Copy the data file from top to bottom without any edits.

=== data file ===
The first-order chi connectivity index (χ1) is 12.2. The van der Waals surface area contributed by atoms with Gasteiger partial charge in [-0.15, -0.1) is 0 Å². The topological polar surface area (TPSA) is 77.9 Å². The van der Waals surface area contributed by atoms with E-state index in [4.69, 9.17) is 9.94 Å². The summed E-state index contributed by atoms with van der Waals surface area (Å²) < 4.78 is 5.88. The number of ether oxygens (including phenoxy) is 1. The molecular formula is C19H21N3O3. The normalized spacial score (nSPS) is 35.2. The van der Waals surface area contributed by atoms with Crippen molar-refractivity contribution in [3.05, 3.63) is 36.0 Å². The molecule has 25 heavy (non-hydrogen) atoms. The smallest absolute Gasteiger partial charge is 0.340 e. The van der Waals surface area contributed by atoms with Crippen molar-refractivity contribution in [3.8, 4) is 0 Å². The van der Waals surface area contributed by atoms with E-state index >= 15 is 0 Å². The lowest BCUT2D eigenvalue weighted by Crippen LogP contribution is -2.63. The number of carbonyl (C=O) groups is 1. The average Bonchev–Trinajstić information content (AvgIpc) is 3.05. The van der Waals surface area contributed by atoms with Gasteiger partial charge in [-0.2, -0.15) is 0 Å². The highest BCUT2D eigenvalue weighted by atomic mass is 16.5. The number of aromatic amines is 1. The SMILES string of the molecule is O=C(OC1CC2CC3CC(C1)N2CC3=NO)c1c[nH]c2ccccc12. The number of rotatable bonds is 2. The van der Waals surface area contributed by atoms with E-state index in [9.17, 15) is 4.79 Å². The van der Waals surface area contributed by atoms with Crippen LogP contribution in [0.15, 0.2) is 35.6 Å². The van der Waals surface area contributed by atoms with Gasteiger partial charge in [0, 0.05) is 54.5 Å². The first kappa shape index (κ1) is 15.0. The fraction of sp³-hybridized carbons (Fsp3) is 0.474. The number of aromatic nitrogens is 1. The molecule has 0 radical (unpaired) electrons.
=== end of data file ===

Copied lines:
The first-order chi connectivity index (χ1) is 12.2. The van der Waals surface area contributed by atoms with Gasteiger partial charge in [-0.15, -0.1) is 0 Å². The topological polar surface area (TPSA) is 77.9 Å². The van der Waals surface area contributed by atoms with E-state index in [4.69, 9.17) is 9.94 Å². The summed E-state index contributed by atoms with van der Waals surface area (Å²) < 4.78 is 5.88. The number of ether oxygens (including phenoxy) is 1. The molecular formula is C19H21N3O3. The normalized spacial score (nSPS) is 35.2. The van der Waals surface area contributed by atoms with Crippen molar-refractivity contribution in [3.05, 3.63) is 36.0 Å². The molecule has 25 heavy (non-hydrogen) atoms. The smallest absolute Gasteiger partial charge is 0.340 e. The van der Waals surface area contributed by atoms with Crippen molar-refractivity contribution in [3.8, 4) is 0 Å². The van der Waals surface area contributed by atoms with E-state index >= 15 is 0 Å². The lowest BCUT2D eigenvalue weighted by Crippen LogP contribution is -2.63. The number of carbonyl (C=O) groups is 1. The average Bonchev–Trinajstić information content (AvgIpc) is 3.05. The van der Waals surface area contributed by atoms with Gasteiger partial charge in [-0.2, -0.15) is 0 Å². The highest BCUT2D eigenvalue weighted by atomic mass is 16.5. The number of aromatic amines is 1. The SMILES string of the molecule is O=C(OC1CC2CC3CC(C1)N2CC3=NO)c1c[nH]c2ccccc12. The number of rotatable bonds is 2. The van der Waals surface area contributed by atoms with E-state index in [9.17, 15) is 4.79 Å². The van der Waals surface area contributed by atoms with Crippen LogP contribution in [0.15, 0.2) is 35.6 Å². The van der Waals surface area contributed by atoms with Gasteiger partial charge in [0, 0.05) is 54.5 Å². The first kappa shape index (κ1) is 15.0. The fraction of sp³-hybridized carbons (Fsp3) is 0.474. The number of aromatic nitrogens is 1. The molecule has 0 radical (unpaired) electrons.